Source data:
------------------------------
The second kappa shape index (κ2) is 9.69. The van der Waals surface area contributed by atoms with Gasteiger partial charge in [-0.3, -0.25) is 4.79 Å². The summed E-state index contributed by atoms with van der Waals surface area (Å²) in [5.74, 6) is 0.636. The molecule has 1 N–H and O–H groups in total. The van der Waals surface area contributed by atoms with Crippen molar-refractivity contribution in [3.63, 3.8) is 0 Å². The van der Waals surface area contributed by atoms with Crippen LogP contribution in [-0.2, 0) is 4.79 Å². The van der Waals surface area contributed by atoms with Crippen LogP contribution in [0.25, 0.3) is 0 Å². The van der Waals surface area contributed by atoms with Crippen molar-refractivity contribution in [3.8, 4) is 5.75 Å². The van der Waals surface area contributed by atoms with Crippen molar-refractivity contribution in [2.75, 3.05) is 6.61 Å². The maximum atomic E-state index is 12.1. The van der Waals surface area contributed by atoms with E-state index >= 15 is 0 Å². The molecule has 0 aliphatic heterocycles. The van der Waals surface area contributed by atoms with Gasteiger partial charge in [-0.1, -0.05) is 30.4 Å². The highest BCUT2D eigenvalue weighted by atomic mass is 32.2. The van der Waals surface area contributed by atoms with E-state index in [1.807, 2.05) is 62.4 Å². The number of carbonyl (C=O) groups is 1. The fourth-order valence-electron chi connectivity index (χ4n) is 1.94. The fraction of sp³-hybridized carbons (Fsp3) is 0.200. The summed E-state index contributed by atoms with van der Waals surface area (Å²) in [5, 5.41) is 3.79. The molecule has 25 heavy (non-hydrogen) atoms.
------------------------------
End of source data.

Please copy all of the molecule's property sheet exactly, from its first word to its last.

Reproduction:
The second kappa shape index (κ2) is 9.69. The van der Waals surface area contributed by atoms with Gasteiger partial charge in [-0.3, -0.25) is 4.79 Å². The summed E-state index contributed by atoms with van der Waals surface area (Å²) in [5.74, 6) is 0.636. The molecule has 1 N–H and O–H groups in total. The van der Waals surface area contributed by atoms with Crippen molar-refractivity contribution in [3.63, 3.8) is 0 Å². The van der Waals surface area contributed by atoms with Crippen LogP contribution in [-0.2, 0) is 4.79 Å². The van der Waals surface area contributed by atoms with Crippen LogP contribution in [0.25, 0.3) is 0 Å². The van der Waals surface area contributed by atoms with Crippen molar-refractivity contribution in [3.8, 4) is 5.75 Å². The van der Waals surface area contributed by atoms with Crippen molar-refractivity contribution in [2.75, 3.05) is 6.61 Å². The maximum atomic E-state index is 12.1. The van der Waals surface area contributed by atoms with E-state index >= 15 is 0 Å². The molecule has 0 aliphatic heterocycles. The van der Waals surface area contributed by atoms with Gasteiger partial charge in [-0.1, -0.05) is 30.4 Å². The highest BCUT2D eigenvalue weighted by atomic mass is 32.2. The van der Waals surface area contributed by atoms with E-state index in [1.807, 2.05) is 62.4 Å². The number of carbonyl (C=O) groups is 1. The fourth-order valence-electron chi connectivity index (χ4n) is 1.94. The fraction of sp³-hybridized carbons (Fsp3) is 0.200. The summed E-state index contributed by atoms with van der Waals surface area (Å²) in [5, 5.41) is 3.79. The molecule has 25 heavy (non-hydrogen) atoms.